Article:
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Movie Review:

"Love Actually"

This is the most expensive movie I have ever seen.

No, it's not because of the budget of the film, which I'd expect is actually fairly small.

It's because I underestimated the length of the trailers, etc. and the time ran out on the parking meter and I got a $50 parking ticket. Well, you probably know how I feel about the city of Chicago parking system, and I won't go into it further, but I am going to appeal it anyway. At the very least, that buys me a month or two before I have to pay it.

Oh, the movie. Well, it was written and directed by Richard Curtis, who was responsible for such comedies as "Notting Hill", "Four Weddings and a Funeral", and "Bridget Jones' Diary", and he's pretty much put just about everyone who was in those three films in this one (except Renee Zellweger, who is presently busy putting weight back on to appear in the "Bridget Jones" sequel that's out in 2004).

At first you're thinking this is like the old TV series "Love American Style", since it's about several (I lost count, actually) love stories that wind up intertwining, and in a way, that's a device to get us to the climax, which happens at a Christmas school concert, where one of the principals, a 10-year-old boy who is hopelessly in love with a girl who doesn't even know his name (so he thinks), can perform something that he hopes will win her heart. The boy's father is Liam Neeson, who recently lost his wife and who his stepson, the boy, is hoping will also find love.

There's Hugh Grant's sly portrayal of a British prime minister who looks surprisingly like Tony Blair, and who is far more accessible than you'd think someone in that position should be; there's Emma Thompson as his sister, there's Laura Linney and one of her co-workers trying to tell each other that they are crazy for each other, but can never figure out how, and there's Billy Bob Thornton, playing a U.S. president who is kind of a cross between the bluster of George W. Bush and the randiness (as the Brits would say) of Bill Clinton. Thornton's role is small but pivotal in the life of Grant's prime minister, and of this I shouldn't say more because it would be a spoiler.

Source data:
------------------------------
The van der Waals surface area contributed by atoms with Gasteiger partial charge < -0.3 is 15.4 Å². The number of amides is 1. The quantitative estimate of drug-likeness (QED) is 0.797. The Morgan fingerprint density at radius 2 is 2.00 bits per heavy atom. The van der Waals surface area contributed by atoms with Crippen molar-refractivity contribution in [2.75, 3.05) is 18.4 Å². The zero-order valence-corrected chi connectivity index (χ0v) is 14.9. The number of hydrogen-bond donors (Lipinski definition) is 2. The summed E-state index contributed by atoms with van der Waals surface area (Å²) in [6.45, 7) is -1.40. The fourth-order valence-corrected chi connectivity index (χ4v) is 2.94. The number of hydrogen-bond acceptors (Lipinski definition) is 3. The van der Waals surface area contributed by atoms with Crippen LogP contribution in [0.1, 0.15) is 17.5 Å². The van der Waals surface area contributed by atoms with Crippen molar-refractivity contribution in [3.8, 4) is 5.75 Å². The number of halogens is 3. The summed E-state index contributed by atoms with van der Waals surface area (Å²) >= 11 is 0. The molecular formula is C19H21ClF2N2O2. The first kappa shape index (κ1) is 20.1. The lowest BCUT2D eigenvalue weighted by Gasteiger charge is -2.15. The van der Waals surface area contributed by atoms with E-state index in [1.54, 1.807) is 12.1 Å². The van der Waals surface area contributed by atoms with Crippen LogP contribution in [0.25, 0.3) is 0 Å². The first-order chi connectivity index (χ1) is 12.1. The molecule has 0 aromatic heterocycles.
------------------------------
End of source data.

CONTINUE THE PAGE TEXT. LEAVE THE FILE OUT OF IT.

There's one that seems silly, about a British young man who can't seem to find a girlfriend, and thinks that the only way to do so is to fly to America. Where he winds up, and what he finds there, is both hilarious and sweet, but I'll let you find out for yourself.

There's more, but frankly, it's not worth spoiling any of the love stories contained in this funny and sweet film; go see it for yourself. It could have wound up cloying and stupid, but instead seems completely realistic, funny yet poignant, with many of the characters learning lessons about life and about themselves. A British newcomer, Keira Knightley, who was so terrific in "Bend It Like Beckham", plays a woman who gets married for what seems like no particular reason, but also winds up learning an unexpected lesson about love. Knightley is a terrific talent and watch out when American directors find out about her; she could be the next Zellweger.

You'll pick out your own favorite among all the love stories told and when I picked mine, I was surprised to find that Roger Ebert, in his review, thought this one wasn't even worth putting in the film.

I heartily disagree. It's about a young British writer named Jamie, who goes to a lakeside home in Marseilles, France, to write, and on arriving hires a Portuguese housekeeper named Aurelia (Lucia Moniz, an actress actually from Portugal, though she did spend a year in high school in Minnesota and in reality, does speak English). It's clear from the beginning that they are falling in love, though he speaks no Portuguese (in fact, at one point he tries to speak Spanish to her) and she speaks not a word of English, as they feel that they don't communicate, we learn from clever subtitles that they are actually feeling and thinking the same thing. When they part, it appears to be for good, yet both of them wind up doing something to please the other, and when they... well, I won't ruin it, only to tell you that even when it appears that two people simply don't understand each other, that love wins in the end.

Wonderful film. Don't miss it.

AYRating: ****